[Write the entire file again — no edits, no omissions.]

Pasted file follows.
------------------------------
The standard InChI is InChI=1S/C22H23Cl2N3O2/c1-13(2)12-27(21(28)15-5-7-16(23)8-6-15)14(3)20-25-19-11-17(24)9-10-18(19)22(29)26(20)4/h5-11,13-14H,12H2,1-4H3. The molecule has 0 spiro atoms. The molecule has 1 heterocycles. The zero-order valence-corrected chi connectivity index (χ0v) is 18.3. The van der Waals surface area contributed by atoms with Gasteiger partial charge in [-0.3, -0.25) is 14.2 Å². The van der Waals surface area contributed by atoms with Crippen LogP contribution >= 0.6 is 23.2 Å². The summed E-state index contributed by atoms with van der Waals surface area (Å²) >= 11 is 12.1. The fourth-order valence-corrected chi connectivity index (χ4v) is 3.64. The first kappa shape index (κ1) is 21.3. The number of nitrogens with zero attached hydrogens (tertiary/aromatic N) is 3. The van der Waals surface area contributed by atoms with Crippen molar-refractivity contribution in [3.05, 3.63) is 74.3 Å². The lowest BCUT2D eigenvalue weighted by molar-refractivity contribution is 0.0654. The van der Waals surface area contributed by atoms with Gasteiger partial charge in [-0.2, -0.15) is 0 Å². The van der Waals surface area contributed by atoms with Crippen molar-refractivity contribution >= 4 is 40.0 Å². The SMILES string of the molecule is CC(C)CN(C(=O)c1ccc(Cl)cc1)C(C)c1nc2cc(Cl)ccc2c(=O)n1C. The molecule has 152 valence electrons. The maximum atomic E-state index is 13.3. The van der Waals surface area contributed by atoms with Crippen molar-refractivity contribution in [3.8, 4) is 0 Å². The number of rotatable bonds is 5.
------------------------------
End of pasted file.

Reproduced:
The standard InChI is InChI=1S/C22H23Cl2N3O2/c1-13(2)12-27(21(28)15-5-7-16(23)8-6-15)14(3)20-25-19-11-17(24)9-10-18(19)22(29)26(20)4/h5-11,13-14H,12H2,1-4H3. The molecule has 0 spiro atoms. The molecule has 1 heterocycles. The zero-order valence-corrected chi connectivity index (χ0v) is 18.3. The van der Waals surface area contributed by atoms with Gasteiger partial charge in [-0.3, -0.25) is 14.2 Å². The van der Waals surface area contributed by atoms with Crippen LogP contribution >= 0.6 is 23.2 Å². The summed E-state index contributed by atoms with van der Waals surface area (Å²) >= 11 is 12.1. The fourth-order valence-corrected chi connectivity index (χ4v) is 3.64. The first kappa shape index (κ1) is 21.3. The number of nitrogens with zero attached hydrogens (tertiary/aromatic N) is 3. The van der Waals surface area contributed by atoms with Crippen molar-refractivity contribution in [3.05, 3.63) is 74.3 Å². The lowest BCUT2D eigenvalue weighted by molar-refractivity contribution is 0.0654. The van der Waals surface area contributed by atoms with Gasteiger partial charge in [-0.2, -0.15) is 0 Å². The van der Waals surface area contributed by atoms with Crippen molar-refractivity contribution >= 4 is 40.0 Å². The SMILES string of the molecule is CC(C)CN(C(=O)c1ccc(Cl)cc1)C(C)c1nc2cc(Cl)ccc2c(=O)n1C. The molecule has 152 valence electrons. The maximum atomic E-state index is 13.3. The van der Waals surface area contributed by atoms with Crippen molar-refractivity contribution in [3.8, 4) is 0 Å². The number of rotatable bonds is 5.